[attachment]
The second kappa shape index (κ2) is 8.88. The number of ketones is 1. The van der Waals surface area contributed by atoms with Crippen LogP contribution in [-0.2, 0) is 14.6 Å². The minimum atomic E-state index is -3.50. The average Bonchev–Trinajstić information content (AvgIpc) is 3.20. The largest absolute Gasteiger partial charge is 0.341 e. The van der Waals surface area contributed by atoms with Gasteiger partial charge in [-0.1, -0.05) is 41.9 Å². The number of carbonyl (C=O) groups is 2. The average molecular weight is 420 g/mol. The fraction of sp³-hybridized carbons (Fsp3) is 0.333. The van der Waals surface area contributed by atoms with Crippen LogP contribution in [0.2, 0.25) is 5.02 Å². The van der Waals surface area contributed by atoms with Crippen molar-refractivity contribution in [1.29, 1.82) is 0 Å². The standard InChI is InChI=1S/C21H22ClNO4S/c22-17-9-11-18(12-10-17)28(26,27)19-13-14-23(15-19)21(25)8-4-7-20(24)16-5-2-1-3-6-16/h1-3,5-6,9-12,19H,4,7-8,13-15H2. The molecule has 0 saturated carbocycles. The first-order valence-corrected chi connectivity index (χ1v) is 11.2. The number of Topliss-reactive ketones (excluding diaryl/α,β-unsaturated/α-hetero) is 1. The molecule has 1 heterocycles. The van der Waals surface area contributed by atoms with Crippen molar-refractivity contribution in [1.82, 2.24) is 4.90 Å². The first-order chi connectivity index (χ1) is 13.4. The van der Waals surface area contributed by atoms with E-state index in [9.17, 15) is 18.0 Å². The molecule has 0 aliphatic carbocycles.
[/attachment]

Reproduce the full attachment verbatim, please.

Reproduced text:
The second kappa shape index (κ2) is 8.88. The number of ketones is 1. The van der Waals surface area contributed by atoms with Crippen LogP contribution in [-0.2, 0) is 14.6 Å². The minimum atomic E-state index is -3.50. The average Bonchev–Trinajstić information content (AvgIpc) is 3.20. The largest absolute Gasteiger partial charge is 0.341 e. The van der Waals surface area contributed by atoms with Gasteiger partial charge in [-0.1, -0.05) is 41.9 Å². The number of carbonyl (C=O) groups is 2. The average molecular weight is 420 g/mol. The fraction of sp³-hybridized carbons (Fsp3) is 0.333. The van der Waals surface area contributed by atoms with Crippen LogP contribution in [0.2, 0.25) is 5.02 Å². The van der Waals surface area contributed by atoms with Crippen molar-refractivity contribution in [1.29, 1.82) is 0 Å². The standard InChI is InChI=1S/C21H22ClNO4S/c22-17-9-11-18(12-10-17)28(26,27)19-13-14-23(15-19)21(25)8-4-7-20(24)16-5-2-1-3-6-16/h1-3,5-6,9-12,19H,4,7-8,13-15H2. The molecule has 0 saturated carbocycles. The first-order valence-corrected chi connectivity index (χ1v) is 11.2. The number of Topliss-reactive ketones (excluding diaryl/α,β-unsaturated/α-hetero) is 1. The molecule has 1 heterocycles. The van der Waals surface area contributed by atoms with Crippen molar-refractivity contribution in [1.82, 2.24) is 4.90 Å². The first-order chi connectivity index (χ1) is 13.4. The van der Waals surface area contributed by atoms with E-state index in [9.17, 15) is 18.0 Å². The molecule has 0 aliphatic carbocycles.